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commoner

Questions about 3e that I'd like to have answered...welll...now.

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So I've been reading over every ounce of pertinent information to 3e and I have come up with a list (actually a short list) of questions that I feel we should have had answers to already, but have not.  Of course, that's not to say the designer diaries are bad, actually, I quite like them and I like the speculation about them that occurs from how they're written...however, there are several questions from them that would ease our understanding of how they function:

1)  What are on the actual sides of the dice? 

I'd like a breakdown, side by side what's on the dice, (for example:  On the Characteristic dice there are 4 Successes, 2 Boons, 2 Blank).  I'd like to see it for every die.  It has been a nagging question since the system was first introduced and it still is.  I see rules that give skill dice, talent dice, fortune/misfortune dice, and I wonder, what does that actually mean?  Why is getting fortune dice better or worse than Talent dice or the like.  What are my chances of failure on a Challenge die versus a Misfortune die, and what are my chances for Boons, etc?  This would help us, as a group, be able to gauge the effectiveness of the core mechanics and know how they play out in detail.  I thought maybe FFG maybe didn't want us home-brewing our dice now, but now that the Emperor's Decree has been put out, I know we'll see them then, but I'd rather focus then on gameplay and enjoying the event rather than counting die sides.  

I don't even think we'd need a designer diary dedicated to it, just a post here in the forums or a general announcement.  I know the marketers wouldn't love that, but those who are here all the time talking about this game would greatly appreciate it.  Has this been bugging anyone else but me?  

2) How does contests between two characters work?

With more action cards being revealed, we need to know how these mechanics work.  It is fundamental to all game systems and without the question answered the cards make little sense to how they will be resolved mechanically.  Ultimately, when it comes to mechanics, the first question is the most important, but this runs a close second.  

3) How do weapons, damage and how much damage a character can take actually work in the system?

I remember ynenn commenting on how all the design diary replies to combat training 102 focused on replies only concerning the recharge mechanic.  The hit/defense system was straight forward enough and very clear.  However, it was hard to speculate on how the card's damage modifier + weapon damage versus soak mechanism actually works since, at this time, there is no frame of reference.  What I think was lacking from this is how many "hit points" for lack of a better term does a character have.  How is it determined and how is their soak determined.  How does a character get a base damage score?  How is this as well determined, by weapon, base Strength, or what?  Maybe the "Mook" rules would not have been received so critically if we truly understood how their ability to take damage is truly lower than a major NPC or PC.  It's another nagging question I've had about the game.  So we have all these new dice that give us different success methods, well, how is that going to work in the combat and damage mechanics has been a question burning on my mind since the system was first announced.  We've had part a good starting point with the combat system, but this question is the third major question I feel we need to answer?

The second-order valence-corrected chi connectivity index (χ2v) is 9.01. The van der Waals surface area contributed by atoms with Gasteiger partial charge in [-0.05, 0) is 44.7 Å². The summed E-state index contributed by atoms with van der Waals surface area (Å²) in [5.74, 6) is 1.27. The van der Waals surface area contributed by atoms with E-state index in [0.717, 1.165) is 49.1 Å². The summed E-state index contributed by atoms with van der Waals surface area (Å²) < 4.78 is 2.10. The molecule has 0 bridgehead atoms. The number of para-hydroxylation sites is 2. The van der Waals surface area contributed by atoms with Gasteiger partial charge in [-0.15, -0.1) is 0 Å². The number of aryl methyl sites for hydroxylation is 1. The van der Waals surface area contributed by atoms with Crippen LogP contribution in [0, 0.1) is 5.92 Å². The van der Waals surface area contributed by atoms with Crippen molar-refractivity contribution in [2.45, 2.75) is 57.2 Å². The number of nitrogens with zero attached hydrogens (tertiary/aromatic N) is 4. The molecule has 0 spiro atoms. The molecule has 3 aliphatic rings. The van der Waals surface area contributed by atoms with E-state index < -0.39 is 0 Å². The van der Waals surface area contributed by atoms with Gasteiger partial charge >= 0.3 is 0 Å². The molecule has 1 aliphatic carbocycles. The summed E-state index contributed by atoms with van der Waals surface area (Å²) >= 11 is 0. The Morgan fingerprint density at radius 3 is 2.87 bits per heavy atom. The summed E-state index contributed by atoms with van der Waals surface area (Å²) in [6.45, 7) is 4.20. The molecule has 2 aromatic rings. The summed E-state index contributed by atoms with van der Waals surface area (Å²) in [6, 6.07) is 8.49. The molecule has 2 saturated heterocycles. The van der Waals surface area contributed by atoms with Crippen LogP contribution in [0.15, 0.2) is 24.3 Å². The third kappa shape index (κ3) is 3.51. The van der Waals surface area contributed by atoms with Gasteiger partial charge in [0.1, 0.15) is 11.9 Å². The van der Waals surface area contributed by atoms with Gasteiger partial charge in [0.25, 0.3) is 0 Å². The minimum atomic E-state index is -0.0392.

How do you guys feel about these questions and if you have your own, post them up!  

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 I might just be talking out of my hat, but I think we've got the answers to your questions 2 and 3.

Then again, I might be plain wrong.

Question 2:
In "Combat Training 102", under point 4, it talks about adding the target's Defence to the dice pool as Misfortune dice.

Ynnen mentioned on the forum (somewhere) that opposed rolls only involve 1 person rolling, so I'd assume that they work in the same way that combat does: you add Misfortune dice to your pool, based on your opponent's "defence".

We're just not clear on what range these "defence" ratings are in. The example Bestiary characters have a range of 0 - 2, but I'd guess it'd go a bit higher than that.

Question 3:
In "Combat Training 102", point 6 shows how to calculate the damage, but doesn't give any concrete examples. Gurni's character sheet comes to the rescue again!  I think it's got everything we need to run a quick example.

Example: "A bad night for Gurni"
In a feat of sheer incompetence, Gurni hits himself with his (not-so-trusty) hand axe.

Damage Potential: 10
- 5 (Gurni's Strength)
- 5 (damage of Gurni's hand axe)

Damage Reduction: 6
- 4 (Gurni's Toughness)
- 2 (the Soak of Gurni's Leather)